will execute the instruction at that address, and will then return
to the monitor prompt, allowing the user to examine registers etc.
Repeated uses of this command make it possible to step through a
program one instruction at a time.
b. Implementing a feature like this requires hardware support. On
many CPU's, this takes the form of a flag in the condition codes
which the user can set to cause the CPU to trap after each
instruction. However, the Z80 lacks this feature.
c. To implement single stepping, the MPF-I uses one bit of one of its
IO ports as a break signal (active low). This line is normally
held high; the monitor outputs a 0 to this bit as part of the
setup for stepping the program. (The logic for this is on sheet 2,
which we will look at later.)
d. This break signal from the port is applied to the reset input of a
74LS90 divide-by-10 counter. When it is high (the normal state),
the counter is held in the zero state. Because of the inverter
between the counter output and the NMI, this holds NMI high
e. When break goes low, the counter starts running. The counter clock
is connected to the M1 output of the Z80, so it counts M1 states -
i.e. instructions executed (one M1 state for opcode fetch per
f. With the connections shown, the counter functions as a divide-by-5
counter - i.e. its input and output waveforms are:
__ _ _ _ _ _ _ _ _ _ _ _
input: |_| |_| |_| |_| |_| |_| |_| |_| |_| |_| |_| |_
output: __________________| |_________
Since the output of the counter is inverted before being applied to
NMI, this means that NMI will go low - and an interrupt will be
triggered, on the fifth M1 cycle after the monitor sets the bit in
the port. The software is arranged, of course, so that this
instruction will be the user instruction to single step (the other
4 being monitor code); since NMI is asserted during its opcode
fetch, the interrupt is actually taken after it finishes execution
as desired. (Of course, the monitor must quickly reset the break
bit to 1 to prevent the interrupt service routine from itself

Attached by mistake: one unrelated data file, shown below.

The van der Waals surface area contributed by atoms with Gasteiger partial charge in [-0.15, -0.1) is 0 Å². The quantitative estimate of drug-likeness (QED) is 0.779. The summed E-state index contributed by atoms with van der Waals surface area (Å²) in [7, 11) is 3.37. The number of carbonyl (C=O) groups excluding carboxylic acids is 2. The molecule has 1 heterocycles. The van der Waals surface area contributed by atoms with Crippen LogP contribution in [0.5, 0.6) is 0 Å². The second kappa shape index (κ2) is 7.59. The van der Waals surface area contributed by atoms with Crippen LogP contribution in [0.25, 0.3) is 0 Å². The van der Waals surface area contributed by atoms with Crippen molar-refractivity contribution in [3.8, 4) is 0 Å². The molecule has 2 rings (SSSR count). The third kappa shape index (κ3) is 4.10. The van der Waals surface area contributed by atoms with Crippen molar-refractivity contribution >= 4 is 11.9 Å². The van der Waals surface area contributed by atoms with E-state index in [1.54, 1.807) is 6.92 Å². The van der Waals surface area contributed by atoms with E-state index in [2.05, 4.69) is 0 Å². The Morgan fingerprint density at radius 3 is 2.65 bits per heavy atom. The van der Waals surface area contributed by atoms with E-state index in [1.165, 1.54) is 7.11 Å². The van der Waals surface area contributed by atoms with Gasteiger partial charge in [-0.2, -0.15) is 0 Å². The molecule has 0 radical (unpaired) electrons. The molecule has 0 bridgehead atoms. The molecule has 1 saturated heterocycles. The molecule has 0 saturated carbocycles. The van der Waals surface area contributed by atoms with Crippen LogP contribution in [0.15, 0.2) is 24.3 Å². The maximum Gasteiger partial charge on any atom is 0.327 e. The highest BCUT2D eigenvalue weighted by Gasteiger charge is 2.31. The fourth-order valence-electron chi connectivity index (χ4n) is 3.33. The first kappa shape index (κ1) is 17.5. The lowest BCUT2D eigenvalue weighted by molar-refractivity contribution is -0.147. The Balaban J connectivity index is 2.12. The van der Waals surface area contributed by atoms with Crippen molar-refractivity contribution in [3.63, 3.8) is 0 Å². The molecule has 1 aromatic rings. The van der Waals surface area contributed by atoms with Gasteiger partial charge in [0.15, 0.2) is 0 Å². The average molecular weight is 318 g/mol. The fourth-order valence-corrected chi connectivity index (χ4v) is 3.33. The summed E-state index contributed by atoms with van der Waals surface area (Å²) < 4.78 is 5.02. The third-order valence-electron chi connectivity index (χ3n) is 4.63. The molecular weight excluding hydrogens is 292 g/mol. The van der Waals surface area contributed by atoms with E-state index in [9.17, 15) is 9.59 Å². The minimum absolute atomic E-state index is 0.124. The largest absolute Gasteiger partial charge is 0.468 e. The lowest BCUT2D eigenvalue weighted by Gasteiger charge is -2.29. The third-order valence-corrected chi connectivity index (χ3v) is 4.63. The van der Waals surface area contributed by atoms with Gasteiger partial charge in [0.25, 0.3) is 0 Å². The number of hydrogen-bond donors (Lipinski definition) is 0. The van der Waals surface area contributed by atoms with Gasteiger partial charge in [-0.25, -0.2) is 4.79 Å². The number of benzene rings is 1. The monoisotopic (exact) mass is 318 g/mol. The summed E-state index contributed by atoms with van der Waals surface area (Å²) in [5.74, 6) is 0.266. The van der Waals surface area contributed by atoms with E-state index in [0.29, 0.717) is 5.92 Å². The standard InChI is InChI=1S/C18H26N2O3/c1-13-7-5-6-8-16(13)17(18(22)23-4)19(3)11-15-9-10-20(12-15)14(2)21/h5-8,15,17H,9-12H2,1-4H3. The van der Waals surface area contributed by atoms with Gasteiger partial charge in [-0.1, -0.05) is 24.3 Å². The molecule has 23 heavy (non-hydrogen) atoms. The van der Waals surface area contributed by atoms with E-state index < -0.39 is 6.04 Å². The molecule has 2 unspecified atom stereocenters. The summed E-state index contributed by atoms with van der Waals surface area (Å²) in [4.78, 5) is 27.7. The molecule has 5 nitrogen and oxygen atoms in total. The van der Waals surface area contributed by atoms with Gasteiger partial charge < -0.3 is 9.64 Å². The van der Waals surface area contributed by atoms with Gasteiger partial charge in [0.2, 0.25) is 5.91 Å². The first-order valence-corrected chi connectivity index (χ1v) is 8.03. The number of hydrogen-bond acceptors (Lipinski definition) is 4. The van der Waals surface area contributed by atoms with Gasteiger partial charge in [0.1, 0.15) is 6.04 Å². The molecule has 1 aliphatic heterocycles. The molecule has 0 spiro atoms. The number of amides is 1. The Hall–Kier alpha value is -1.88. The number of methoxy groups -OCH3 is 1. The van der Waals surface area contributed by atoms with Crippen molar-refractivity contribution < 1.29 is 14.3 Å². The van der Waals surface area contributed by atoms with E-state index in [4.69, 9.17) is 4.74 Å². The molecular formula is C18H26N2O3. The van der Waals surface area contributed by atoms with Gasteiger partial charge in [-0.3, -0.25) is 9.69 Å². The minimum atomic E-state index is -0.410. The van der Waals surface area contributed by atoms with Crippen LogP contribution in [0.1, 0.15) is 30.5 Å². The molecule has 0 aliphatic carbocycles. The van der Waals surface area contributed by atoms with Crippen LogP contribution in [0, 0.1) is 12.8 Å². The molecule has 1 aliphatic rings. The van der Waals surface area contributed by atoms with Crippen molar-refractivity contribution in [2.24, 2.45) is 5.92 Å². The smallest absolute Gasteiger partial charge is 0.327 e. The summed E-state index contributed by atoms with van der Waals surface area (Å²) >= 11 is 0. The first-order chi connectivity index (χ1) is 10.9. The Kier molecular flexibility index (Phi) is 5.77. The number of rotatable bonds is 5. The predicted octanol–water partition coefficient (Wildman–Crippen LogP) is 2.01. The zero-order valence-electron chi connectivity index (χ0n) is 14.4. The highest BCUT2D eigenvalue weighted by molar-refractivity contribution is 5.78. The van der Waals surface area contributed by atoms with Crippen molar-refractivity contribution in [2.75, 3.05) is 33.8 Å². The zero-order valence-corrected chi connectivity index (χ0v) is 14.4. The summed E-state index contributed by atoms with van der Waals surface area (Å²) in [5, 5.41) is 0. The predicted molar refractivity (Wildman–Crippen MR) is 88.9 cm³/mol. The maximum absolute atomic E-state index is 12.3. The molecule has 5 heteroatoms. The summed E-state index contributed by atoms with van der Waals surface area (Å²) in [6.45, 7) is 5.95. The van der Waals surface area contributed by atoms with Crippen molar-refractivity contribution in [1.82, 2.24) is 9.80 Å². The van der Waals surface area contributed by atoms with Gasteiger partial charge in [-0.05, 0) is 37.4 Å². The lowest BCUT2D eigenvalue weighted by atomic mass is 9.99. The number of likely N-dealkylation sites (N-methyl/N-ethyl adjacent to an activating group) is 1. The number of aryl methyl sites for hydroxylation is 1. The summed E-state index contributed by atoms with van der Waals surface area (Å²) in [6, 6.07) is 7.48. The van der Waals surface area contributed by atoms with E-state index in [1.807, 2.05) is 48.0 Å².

5. HALT: This output is connected through a driver transistor to a red
LED. When the CPU is running (HALT deasserted or high), the LED will
be lit; should a halt instruction be executed the LED will go out.
6. The memory system.
a. The on-board memory consists of three chips, plus a slot for a
fourth: 1-2 ROMs and 2 RAMs. (We actually only have on ROM on
our MPF-I's, the other slot being a BASIC option we did not buy.
However, we will discuss the hardware as if the ROM were there.)
b. Each of the memory chips is organized into 8 bit bytes; therefore,
each connects to all 8 bits of the data bus D0..D7.
c. Each of the ROM's is an 8K chip; therefore, each must receive the
low order 13 bits of the address bus: A0..A12. The RAM's are only
2K each, so they only get 11 bits: A0..A10. These low order
address bus bits are decoded on the chip to access the correct
d. The high-order bits of the address bus are decoded externally to
the memories, and are used to derive the CS and OE enable inputs to
them. These active-low inputs are used by the memories to decide __
whether or not they should respond to activity on the bus;only if CS
is low, will the chip respond. The decoder circuitry also looks
at the MREQ control line, since the memory chips should only respond
during a memory operation, regardless of the state of the address
bus. The desired truth tables for the various chip selects is as
Slot Assigned addresses MREQ A15..A11 CS
U2 0000-1FFFH 0 000xx 0
0 all others 1
1 xxxxx 1
U3 2000-3FFFH 0 001xx 0
0 all others 1
1 xxxxx 1
U4 F000-F7FFH 0 11110 0
0 all others 1
1 xxxxx 1
U5 F800-FFFFH 0 11111 0
0 all others 1
1 xxxxx 1
These CS values could be derived by using NAND gates - e.g. for U2:
A15 __|\o____ ________
|/ |__| \
A14 __|\o_______| \ __
|/ | )o_____ CS
A13 __|\o_______| )
____ |/ __| /
e. However, the MPF-I uses far fewer chips by using a 74LS138 1 out of
8 decoder chip to handle memory decoding.
TRANSPARENCY: 74LS138 diagram and truth table
i. The 74LS138 has 6 inputs and 8 outputs.
ii. The outputs are active low. At most 1 of the 8 outputs
can be low at any one time. Note that this is convenient for use
with memory or IO chips whose chip select input is active low.
(In fact, the memories are made this way BECAUSE decoders like
the 74LS138 have active low outputs. The decoders, in turn, have